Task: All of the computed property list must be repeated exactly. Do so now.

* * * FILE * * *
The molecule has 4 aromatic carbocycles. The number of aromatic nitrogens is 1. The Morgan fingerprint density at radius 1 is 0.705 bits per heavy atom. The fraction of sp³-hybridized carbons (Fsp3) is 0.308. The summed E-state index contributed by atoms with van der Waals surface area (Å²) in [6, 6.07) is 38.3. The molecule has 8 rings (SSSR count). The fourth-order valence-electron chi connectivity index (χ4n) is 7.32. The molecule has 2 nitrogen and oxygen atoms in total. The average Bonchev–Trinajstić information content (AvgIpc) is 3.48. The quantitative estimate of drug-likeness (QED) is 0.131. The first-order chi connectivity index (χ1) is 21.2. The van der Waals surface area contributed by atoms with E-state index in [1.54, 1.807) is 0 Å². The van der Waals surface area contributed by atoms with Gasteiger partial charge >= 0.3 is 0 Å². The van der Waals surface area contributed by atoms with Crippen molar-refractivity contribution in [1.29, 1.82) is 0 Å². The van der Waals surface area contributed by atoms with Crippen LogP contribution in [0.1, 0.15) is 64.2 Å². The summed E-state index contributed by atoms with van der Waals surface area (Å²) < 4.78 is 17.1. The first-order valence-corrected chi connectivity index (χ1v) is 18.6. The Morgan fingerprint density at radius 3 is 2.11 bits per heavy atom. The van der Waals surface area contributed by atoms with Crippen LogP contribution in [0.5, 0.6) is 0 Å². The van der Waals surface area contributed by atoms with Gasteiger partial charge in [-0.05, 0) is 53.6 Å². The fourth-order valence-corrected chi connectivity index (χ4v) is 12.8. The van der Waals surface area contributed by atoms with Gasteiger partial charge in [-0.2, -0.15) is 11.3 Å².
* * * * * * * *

The molecule has 4 aromatic carbocycles. The number of aromatic nitrogens is 1. The Morgan fingerprint density at radius 1 is 0.705 bits per heavy atom. The fraction of sp³-hybridized carbons (Fsp3) is 0.308. The summed E-state index contributed by atoms with van der Waals surface area (Å²) in [6, 6.07) is 38.3. The molecule has 8 rings (SSSR count). The fourth-order valence-electron chi connectivity index (χ4n) is 7.32. The molecule has 2 nitrogen and oxygen atoms in total. The average Bonchev–Trinajstić information content (AvgIpc) is 3.48. The quantitative estimate of drug-likeness (QED) is 0.131. The first-order chi connectivity index (χ1) is 21.2. The van der Waals surface area contributed by atoms with E-state index in [1.54, 1.807) is 0 Å². The van der Waals surface area contributed by atoms with Gasteiger partial charge >= 0.3 is 0 Å². The van der Waals surface area contributed by atoms with Crippen molar-refractivity contribution in [1.29, 1.82) is 0 Å². The van der Waals surface area contributed by atoms with Crippen LogP contribution in [0.1, 0.15) is 64.2 Å². The summed E-state index contributed by atoms with van der Waals surface area (Å²) < 4.78 is 17.1. The first-order valence-corrected chi connectivity index (χ1v) is 18.6. The Morgan fingerprint density at radius 3 is 2.11 bits per heavy atom. The van der Waals surface area contributed by atoms with Crippen LogP contribution in [0.5, 0.6) is 0 Å². The van der Waals surface area contributed by atoms with Gasteiger partial charge in [-0.05, 0) is 53.6 Å². The fourth-order valence-corrected chi connectivity index (χ4v) is 12.8. The van der Waals surface area contributed by atoms with Gasteiger partial charge in [-0.2, -0.15) is 11.3 Å².